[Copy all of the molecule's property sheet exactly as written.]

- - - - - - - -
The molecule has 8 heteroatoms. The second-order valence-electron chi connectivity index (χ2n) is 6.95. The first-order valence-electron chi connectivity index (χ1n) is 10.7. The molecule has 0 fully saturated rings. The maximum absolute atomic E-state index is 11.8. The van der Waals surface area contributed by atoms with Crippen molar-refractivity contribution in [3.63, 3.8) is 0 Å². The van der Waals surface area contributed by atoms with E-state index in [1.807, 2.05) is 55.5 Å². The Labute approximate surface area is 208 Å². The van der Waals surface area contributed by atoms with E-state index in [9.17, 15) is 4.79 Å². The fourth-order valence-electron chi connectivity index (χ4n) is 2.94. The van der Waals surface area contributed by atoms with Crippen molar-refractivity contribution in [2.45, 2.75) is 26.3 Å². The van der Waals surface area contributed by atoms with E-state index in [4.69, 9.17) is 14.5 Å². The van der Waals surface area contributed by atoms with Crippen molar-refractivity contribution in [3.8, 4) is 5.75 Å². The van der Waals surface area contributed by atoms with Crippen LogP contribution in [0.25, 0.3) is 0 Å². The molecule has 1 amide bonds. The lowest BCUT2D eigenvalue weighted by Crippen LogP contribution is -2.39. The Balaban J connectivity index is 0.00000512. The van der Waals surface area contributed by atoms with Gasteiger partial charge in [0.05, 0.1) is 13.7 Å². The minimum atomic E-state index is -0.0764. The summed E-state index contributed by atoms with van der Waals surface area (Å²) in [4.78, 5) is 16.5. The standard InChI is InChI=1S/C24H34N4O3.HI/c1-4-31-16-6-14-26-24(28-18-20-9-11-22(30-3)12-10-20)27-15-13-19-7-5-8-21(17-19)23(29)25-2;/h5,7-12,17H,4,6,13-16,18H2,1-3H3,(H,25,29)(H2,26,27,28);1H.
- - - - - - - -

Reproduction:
The molecule has 8 heteroatoms. The second-order valence-electron chi connectivity index (χ2n) is 6.95. The first-order valence-electron chi connectivity index (χ1n) is 10.7. The molecule has 0 fully saturated rings. The maximum absolute atomic E-state index is 11.8. The van der Waals surface area contributed by atoms with Crippen molar-refractivity contribution in [3.63, 3.8) is 0 Å². The van der Waals surface area contributed by atoms with E-state index in [1.807, 2.05) is 55.5 Å². The Labute approximate surface area is 208 Å². The van der Waals surface area contributed by atoms with E-state index in [9.17, 15) is 4.79 Å². The fourth-order valence-electron chi connectivity index (χ4n) is 2.94. The van der Waals surface area contributed by atoms with Crippen molar-refractivity contribution in [2.45, 2.75) is 26.3 Å². The van der Waals surface area contributed by atoms with E-state index in [4.69, 9.17) is 14.5 Å². The van der Waals surface area contributed by atoms with Crippen molar-refractivity contribution in [3.8, 4) is 5.75 Å². The van der Waals surface area contributed by atoms with Crippen LogP contribution in [0.25, 0.3) is 0 Å². The molecule has 1 amide bonds. The lowest BCUT2D eigenvalue weighted by Crippen LogP contribution is -2.39. The Balaban J connectivity index is 0.00000512. The van der Waals surface area contributed by atoms with Gasteiger partial charge in [0.05, 0.1) is 13.7 Å². The minimum atomic E-state index is -0.0764. The summed E-state index contributed by atoms with van der Waals surface area (Å²) in [4.78, 5) is 16.5. The standard InChI is InChI=1S/C24H34N4O3.HI/c1-4-31-16-6-14-26-24(28-18-20-9-11-22(30-3)12-10-20)27-15-13-19-7-5-8-21(17-19)23(29)25-2;/h5,7-12,17H,4,6,13-16,18H2,1-3H3,(H,25,29)(H2,26,27,28);1H.